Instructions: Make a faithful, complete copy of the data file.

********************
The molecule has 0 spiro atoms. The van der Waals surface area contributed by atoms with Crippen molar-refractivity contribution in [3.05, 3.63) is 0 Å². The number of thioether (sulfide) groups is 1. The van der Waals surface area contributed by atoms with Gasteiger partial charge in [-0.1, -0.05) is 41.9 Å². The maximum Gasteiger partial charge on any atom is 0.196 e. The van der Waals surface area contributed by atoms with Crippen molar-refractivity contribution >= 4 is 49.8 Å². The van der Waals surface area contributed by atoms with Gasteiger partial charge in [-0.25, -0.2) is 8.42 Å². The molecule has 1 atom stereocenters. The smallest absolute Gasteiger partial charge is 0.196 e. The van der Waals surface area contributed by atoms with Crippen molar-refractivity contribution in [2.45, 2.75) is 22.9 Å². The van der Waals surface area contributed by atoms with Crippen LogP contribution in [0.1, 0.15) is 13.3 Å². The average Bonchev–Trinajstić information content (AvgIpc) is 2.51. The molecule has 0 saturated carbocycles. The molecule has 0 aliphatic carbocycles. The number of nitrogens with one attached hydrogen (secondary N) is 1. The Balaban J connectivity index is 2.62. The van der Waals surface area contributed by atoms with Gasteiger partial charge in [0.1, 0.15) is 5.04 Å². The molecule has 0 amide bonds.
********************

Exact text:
The molecule has 0 spiro atoms. The van der Waals surface area contributed by atoms with Crippen molar-refractivity contribution in [3.05, 3.63) is 0 Å². The number of thioether (sulfide) groups is 1. The van der Waals surface area contributed by atoms with Gasteiger partial charge in [-0.1, -0.05) is 41.9 Å². The maximum Gasteiger partial charge on any atom is 0.196 e. The van der Waals surface area contributed by atoms with Crippen molar-refractivity contribution >= 4 is 49.8 Å². The van der Waals surface area contributed by atoms with Gasteiger partial charge in [-0.25, -0.2) is 8.42 Å². The molecule has 1 atom stereocenters. The smallest absolute Gasteiger partial charge is 0.196 e. The van der Waals surface area contributed by atoms with Crippen molar-refractivity contribution in [2.45, 2.75) is 22.9 Å². The van der Waals surface area contributed by atoms with Crippen LogP contribution in [0.1, 0.15) is 13.3 Å². The average Bonchev–Trinajstić information content (AvgIpc) is 2.51. The molecule has 0 saturated carbocycles. The molecule has 0 aliphatic carbocycles. The number of nitrogens with one attached hydrogen (secondary N) is 1. The Balaban J connectivity index is 2.62. The van der Waals surface area contributed by atoms with Gasteiger partial charge in [0.1, 0.15) is 5.04 Å². The molecule has 0 amide bonds.